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162 SAUCES AND DRESSINGS.

flour. Their flavor will be heightened by salting a few the night be- fore, to extract the juice. In dressing mushrooms only those of a dull pearl color on the outside and the under part tinged with pale pink should be selected. If there is a poisonous one among them, the onion in the sauce will turn black. In such a case throw the whole away. Used for poultry, beef or fish.

APPLE SAUCE.

WHEN you wish to serve apple sauce with meat prepare it in this way: Cook the apples until they are very tender, then stir them thoroughly so there will be no lumps at all; add the sugar and a little gelatine dissolved in warm water, a tablespoonf ul in a pint of sauce ; pour the sauce into bowls, and when cold it will be stiff like jelly, and can be turned out on a plate. Cranberry sauce can be treated in the same way. Many prefer this to plain stewing.

Apples cooked in the following way look very pretty on a tea- table, and are appreciated by the palate. Select firm, round green- ings ; pare neatly and cut in halves ; place in a shallow stewpan with sufficient boiling water to cover them, and a cupful of sugar to every six apples. Each half should cook on the bottom of the pan, and be removed from the others so as not to injure its shape. Stew slowly until the pieces are very tender; remove to a dish carefully; boil the syrup half an hour longer ; pour it over the apples and eat cold. A few pieces of lemon boiled in the syrup adds to the flavor. These sauces are a fine accompaniment to roast pork or roast goose.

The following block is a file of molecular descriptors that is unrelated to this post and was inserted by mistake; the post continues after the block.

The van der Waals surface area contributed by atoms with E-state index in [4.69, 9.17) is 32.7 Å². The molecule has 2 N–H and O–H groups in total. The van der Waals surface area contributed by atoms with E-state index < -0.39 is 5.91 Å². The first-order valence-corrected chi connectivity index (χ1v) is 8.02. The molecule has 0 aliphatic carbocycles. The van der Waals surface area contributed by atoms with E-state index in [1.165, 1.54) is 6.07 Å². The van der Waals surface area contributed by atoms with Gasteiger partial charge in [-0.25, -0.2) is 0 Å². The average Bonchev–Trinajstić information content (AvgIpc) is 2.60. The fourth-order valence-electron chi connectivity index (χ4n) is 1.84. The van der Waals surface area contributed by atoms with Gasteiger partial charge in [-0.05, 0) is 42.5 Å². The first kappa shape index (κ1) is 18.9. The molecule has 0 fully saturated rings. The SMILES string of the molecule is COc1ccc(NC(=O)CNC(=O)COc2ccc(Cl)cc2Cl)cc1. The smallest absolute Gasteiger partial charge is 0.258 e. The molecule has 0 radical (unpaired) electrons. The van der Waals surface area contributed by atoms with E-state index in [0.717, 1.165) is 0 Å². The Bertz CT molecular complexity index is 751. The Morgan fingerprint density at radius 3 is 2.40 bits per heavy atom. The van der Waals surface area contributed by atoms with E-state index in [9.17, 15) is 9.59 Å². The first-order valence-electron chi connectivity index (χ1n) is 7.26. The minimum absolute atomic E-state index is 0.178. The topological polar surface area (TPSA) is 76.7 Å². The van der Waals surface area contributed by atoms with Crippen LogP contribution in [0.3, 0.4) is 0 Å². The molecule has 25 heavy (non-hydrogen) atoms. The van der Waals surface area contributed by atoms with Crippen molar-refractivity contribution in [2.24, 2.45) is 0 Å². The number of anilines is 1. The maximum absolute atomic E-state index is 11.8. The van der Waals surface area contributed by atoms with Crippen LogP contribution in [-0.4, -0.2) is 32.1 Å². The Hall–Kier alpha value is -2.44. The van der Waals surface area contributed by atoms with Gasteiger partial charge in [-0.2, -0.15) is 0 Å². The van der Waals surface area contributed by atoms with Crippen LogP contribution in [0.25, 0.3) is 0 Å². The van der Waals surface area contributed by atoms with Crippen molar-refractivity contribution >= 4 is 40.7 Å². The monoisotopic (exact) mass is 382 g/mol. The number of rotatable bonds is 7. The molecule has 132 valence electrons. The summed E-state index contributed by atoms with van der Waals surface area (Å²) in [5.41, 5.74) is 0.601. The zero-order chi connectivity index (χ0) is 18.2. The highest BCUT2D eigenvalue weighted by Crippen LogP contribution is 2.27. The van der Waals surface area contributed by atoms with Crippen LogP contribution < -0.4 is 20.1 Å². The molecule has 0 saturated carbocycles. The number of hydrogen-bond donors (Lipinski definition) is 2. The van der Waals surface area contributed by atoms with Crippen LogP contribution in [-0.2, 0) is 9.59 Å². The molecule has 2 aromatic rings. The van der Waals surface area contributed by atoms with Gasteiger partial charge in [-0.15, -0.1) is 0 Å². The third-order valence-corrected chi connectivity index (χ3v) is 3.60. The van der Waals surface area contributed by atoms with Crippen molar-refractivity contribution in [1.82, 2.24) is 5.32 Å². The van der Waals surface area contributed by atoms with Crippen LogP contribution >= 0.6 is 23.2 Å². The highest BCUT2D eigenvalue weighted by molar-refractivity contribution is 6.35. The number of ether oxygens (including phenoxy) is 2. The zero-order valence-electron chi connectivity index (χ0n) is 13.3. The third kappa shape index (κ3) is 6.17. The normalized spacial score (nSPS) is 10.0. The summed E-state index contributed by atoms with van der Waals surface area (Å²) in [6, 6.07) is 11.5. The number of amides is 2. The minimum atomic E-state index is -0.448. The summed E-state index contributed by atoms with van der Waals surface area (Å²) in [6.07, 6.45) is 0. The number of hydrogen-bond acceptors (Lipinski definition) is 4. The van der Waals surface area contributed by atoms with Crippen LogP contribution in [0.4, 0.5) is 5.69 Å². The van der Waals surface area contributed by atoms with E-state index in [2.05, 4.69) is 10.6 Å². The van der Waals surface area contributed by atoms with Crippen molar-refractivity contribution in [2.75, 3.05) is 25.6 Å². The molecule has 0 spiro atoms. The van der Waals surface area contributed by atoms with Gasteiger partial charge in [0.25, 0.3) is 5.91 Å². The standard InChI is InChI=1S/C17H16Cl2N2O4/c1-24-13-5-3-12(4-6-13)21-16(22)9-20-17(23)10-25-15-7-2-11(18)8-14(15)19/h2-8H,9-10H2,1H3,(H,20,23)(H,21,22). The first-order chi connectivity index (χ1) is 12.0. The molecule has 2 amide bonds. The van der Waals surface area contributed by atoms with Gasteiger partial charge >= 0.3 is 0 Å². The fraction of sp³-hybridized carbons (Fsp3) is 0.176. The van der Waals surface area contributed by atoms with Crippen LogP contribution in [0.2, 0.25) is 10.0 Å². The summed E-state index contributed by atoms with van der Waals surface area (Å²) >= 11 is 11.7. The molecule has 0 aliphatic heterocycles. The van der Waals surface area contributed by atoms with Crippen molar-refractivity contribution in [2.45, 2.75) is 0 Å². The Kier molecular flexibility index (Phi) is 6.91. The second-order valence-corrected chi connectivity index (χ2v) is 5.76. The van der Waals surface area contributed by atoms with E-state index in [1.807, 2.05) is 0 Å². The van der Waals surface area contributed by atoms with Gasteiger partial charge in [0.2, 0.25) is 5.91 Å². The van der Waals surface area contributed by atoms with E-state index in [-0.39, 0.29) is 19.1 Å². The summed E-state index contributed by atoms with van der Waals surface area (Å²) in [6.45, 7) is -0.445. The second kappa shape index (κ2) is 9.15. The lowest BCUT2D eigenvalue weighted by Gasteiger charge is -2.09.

CIDER APPLE SAUCE.

BOIL four quarts of new cider until it is reduced to two quarts ; then put into it enough pared and quartered apples to fill the kettle ; let the whole stew over a moderate fire four hours ; add cinnamon if liked. This sauce is very fine with almost any kind of meat.

OLD-FASHIONED APPLE SAUCE.

PAEE and chop a dozen medium-sized apples, put them in a deep pudding-dish; sprinkle over them a heaping coffee-cupful of sugar and one of water. Place them in the oven and bake slowly two hours or more, or until they are a deep red brown ; quite as nice as preserves.

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